Implementation of Tritium in the Lmdz-Iso General Circulation Model: First Promising Results for the Study of the Relationships Between Stratospheric Air Inputs into the Lower Troposphere in Polar Regions, Water Cycle and Climate
Abstract:Understanding the links between climate and water cycle is essential in the current context of global warming. The water isotopic composition, quantified as δD, δ18O or δ17O, has a great potential to trace the organization of present-day hydrological cycle. When recorded in various archives as tree rings, sediments, ice cores, they have also been largely used to reconstruct the past evolution of climate and water.
The Antarctic cap is extremely sensitive to climate change. Moreover, this region is under the influence of exchanges between the troposphere and the stratosphere because of the presence of the polar vortex. Tritium (3H) has been shown to be an appropriate tracer for the intrusion of stratospheric air masses into the lower troposphere. Natural tritium is mainly produced by the interaction of cosmic radiations with the upper atmosphere. This tritium enters the hydrological cycle in the form of tritiated water molecules (HTO) and has a radioactive half-life of 4500±8 days.
In an approach combining data and model, we have first implemented tritium in the coupled Laboratoire de Météorologie Dynamique Zoom (LMDZ) Atmospheric General Circulation Model developed at IPSL [Risi et al., 2010]: LMDZ-iso. The implementation of natural tritium uses the same model architecture as for the other water isotopes, after a correct description of associated cosmogenic production terms [Masarik and Beer, 2009]. The model is used in a configuration dedicated to the simulation of the stratosphere, with 39 layers.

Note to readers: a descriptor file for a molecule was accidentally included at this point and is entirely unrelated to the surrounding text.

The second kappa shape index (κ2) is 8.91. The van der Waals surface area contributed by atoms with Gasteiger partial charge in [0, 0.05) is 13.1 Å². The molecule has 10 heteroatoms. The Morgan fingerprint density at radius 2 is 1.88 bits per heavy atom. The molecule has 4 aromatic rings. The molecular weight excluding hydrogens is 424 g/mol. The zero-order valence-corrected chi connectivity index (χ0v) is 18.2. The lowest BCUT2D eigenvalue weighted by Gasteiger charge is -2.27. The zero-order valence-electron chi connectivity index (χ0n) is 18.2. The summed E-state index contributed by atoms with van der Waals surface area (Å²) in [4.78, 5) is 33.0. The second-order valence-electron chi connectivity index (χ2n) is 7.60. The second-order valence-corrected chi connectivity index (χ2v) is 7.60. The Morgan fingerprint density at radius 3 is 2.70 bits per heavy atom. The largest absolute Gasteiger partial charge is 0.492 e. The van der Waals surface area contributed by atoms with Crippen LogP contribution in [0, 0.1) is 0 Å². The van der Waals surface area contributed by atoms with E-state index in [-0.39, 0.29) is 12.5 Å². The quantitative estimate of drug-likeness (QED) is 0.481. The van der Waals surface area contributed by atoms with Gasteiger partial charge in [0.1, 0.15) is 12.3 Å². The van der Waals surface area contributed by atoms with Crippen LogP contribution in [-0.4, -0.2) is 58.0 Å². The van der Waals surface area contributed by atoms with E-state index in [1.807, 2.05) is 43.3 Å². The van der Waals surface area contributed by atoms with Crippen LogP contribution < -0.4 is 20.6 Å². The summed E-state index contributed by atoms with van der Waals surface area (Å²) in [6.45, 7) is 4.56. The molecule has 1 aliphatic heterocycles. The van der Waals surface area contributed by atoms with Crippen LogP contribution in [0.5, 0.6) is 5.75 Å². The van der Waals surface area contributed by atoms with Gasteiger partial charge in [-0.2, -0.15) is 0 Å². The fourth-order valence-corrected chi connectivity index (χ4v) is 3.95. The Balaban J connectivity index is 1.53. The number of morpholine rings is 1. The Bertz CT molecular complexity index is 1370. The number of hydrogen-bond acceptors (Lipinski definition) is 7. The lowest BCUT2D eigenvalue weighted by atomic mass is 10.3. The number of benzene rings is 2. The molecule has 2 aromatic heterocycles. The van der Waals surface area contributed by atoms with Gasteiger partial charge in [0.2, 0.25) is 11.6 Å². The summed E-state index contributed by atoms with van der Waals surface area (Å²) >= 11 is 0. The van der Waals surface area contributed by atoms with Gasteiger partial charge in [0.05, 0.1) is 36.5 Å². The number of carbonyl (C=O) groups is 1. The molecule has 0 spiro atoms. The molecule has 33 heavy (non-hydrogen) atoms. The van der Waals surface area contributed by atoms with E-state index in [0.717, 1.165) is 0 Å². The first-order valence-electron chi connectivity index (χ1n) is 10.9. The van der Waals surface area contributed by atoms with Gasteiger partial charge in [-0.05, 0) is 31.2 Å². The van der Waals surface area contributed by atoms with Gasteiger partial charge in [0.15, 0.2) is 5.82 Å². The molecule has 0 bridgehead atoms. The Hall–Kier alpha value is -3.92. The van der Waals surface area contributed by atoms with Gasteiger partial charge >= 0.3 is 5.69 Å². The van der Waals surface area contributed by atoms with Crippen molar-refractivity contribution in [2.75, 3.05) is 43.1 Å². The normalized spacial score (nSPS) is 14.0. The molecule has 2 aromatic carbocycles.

In this presentation, we will focus on the modeling of spatial and temporal natural variations of tritium content in precipitation. The model is validated against a compilation of available data for natural tritium. We show that the continental and latitudinal effects are well reproduced by the model and that simulated seasonal variations of the tritium content of precipitation are coherent with our current knowledge of troposphere-stratosphere exchanges.
Masarik and Beer (2009) J. Geophys. Res., 114, D11103.
Risi et al. (2010) J. Geophys. Res., 115, D12118.